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Exercise may help prevent vision loss: Study
New York, July 2 - Exercise can slow down or prevent the development of macular degeneration and may also help reduce other common causes of vision loss, such as glaucoma and diabetic retinopathy, say researchers.
The study, published in the Investigative Ophthalmology & Visual Science, found that exercise reduced the harmful overgrowth of blood vessels in the eyes of lab mice by up to 45 per cent.
This tangle of blood vessels is a key contributor to macular degeneration and several other eye diseases.
"That is basically the most sophisticated study that has been done. This study offers hard evidence from the lab for the very first time," said study researcher Bradley Gelfand from the University of Virginia in the US.
However, the research found that the bar for receiving the benefits from exercise was relatively low -- more exercise didn't mean more benefit.
"Mice are kind of like people in that they will do a spectrum of exercise. As long as they had a wheel and ran on it, there was a benefit. The benefit that they obtained is saturated at low levels of exercise," Gelfand said.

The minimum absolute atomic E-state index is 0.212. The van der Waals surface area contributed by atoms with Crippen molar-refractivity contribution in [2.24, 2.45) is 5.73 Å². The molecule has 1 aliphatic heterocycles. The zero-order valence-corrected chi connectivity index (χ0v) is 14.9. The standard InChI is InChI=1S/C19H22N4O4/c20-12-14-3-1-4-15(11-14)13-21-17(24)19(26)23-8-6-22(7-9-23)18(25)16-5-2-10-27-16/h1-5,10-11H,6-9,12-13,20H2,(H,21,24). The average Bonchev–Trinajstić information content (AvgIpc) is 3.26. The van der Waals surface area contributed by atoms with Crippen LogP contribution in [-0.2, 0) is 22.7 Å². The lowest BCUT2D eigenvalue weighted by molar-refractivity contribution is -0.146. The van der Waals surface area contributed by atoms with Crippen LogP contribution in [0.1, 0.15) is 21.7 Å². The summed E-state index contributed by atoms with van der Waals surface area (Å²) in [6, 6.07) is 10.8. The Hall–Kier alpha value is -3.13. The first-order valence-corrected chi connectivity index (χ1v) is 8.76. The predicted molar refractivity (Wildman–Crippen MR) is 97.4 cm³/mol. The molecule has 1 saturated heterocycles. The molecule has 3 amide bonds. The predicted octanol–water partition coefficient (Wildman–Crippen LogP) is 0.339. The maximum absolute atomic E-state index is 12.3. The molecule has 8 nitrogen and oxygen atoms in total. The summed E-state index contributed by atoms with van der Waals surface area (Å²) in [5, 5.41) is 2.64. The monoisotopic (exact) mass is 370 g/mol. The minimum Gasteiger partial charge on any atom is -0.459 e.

An initial test comparing mice that voluntarily exercised versus those that did not found that exercise reduced the blood vessel overgrowth by 45 per cent.
A second test, to confirm the findings, found a reduction of 32 per cent. The scientists aren't certain exactly how exercise is preventing the blood vessel overgrowth. There could be a variety of factors at play, they say, including increased blood flow to the eyes.
The researchers noted that the onset of vision loss is often associated with a decrease in exercise.
"It is fairly well known that as people's eyes and vision deteriorate, their tendency to engage in physical activity also goes down. It can be a challenging thing to study in older people," Gelfand said.
The researchers already have submitted grant proposals in hopes of obtaining funding to pursue their findings further.
"The next step is to look at how and why this happens, and to see if we can develop a pill or method that will give you the benefits of exercise without having to exercise," the authors wrote.
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